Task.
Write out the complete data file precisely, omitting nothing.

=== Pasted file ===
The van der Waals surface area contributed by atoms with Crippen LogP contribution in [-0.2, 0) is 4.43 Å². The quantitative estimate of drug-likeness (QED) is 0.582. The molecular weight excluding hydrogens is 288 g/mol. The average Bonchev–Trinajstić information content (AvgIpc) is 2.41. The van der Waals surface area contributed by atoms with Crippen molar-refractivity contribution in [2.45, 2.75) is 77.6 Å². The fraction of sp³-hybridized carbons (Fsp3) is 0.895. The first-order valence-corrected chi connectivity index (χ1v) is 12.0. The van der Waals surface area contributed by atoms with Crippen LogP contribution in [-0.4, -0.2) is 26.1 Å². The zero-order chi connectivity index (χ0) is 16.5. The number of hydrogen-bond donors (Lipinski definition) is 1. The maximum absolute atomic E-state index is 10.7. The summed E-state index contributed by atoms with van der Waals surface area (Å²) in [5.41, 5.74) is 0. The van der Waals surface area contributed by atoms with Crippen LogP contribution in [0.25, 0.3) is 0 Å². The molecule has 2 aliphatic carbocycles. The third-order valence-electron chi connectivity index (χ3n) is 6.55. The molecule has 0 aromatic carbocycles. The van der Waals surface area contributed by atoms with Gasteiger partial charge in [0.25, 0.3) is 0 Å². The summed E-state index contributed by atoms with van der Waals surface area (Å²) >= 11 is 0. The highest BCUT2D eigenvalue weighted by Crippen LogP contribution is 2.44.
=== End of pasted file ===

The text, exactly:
The van der Waals surface area contributed by atoms with Crippen LogP contribution in [-0.2, 0) is 4.43 Å². The quantitative estimate of drug-likeness (QED) is 0.582. The molecular weight excluding hydrogens is 288 g/mol. The average Bonchev–Trinajstić information content (AvgIpc) is 2.41. The van der Waals surface area contributed by atoms with Crippen molar-refractivity contribution in [2.45, 2.75) is 77.6 Å². The fraction of sp³-hybridized carbons (Fsp3) is 0.895. The first-order valence-corrected chi connectivity index (χ1v) is 12.0. The van der Waals surface area contributed by atoms with Crippen LogP contribution in [-0.4, -0.2) is 26.1 Å². The zero-order chi connectivity index (χ0) is 16.5. The number of hydrogen-bond donors (Lipinski definition) is 1. The maximum absolute atomic E-state index is 10.7. The summed E-state index contributed by atoms with van der Waals surface area (Å²) in [5.41, 5.74) is 0. The van der Waals surface area contributed by atoms with Crippen LogP contribution in [0.25, 0.3) is 0 Å². The molecule has 2 aliphatic carbocycles. The third-order valence-electron chi connectivity index (χ3n) is 6.55. The molecule has 0 aromatic carbocycles. The van der Waals surface area contributed by atoms with Gasteiger partial charge in [0.25, 0.3) is 0 Å². The summed E-state index contributed by atoms with van der Waals surface area (Å²) >= 11 is 0. The highest BCUT2D eigenvalue weighted by Crippen LogP contribution is 2.44.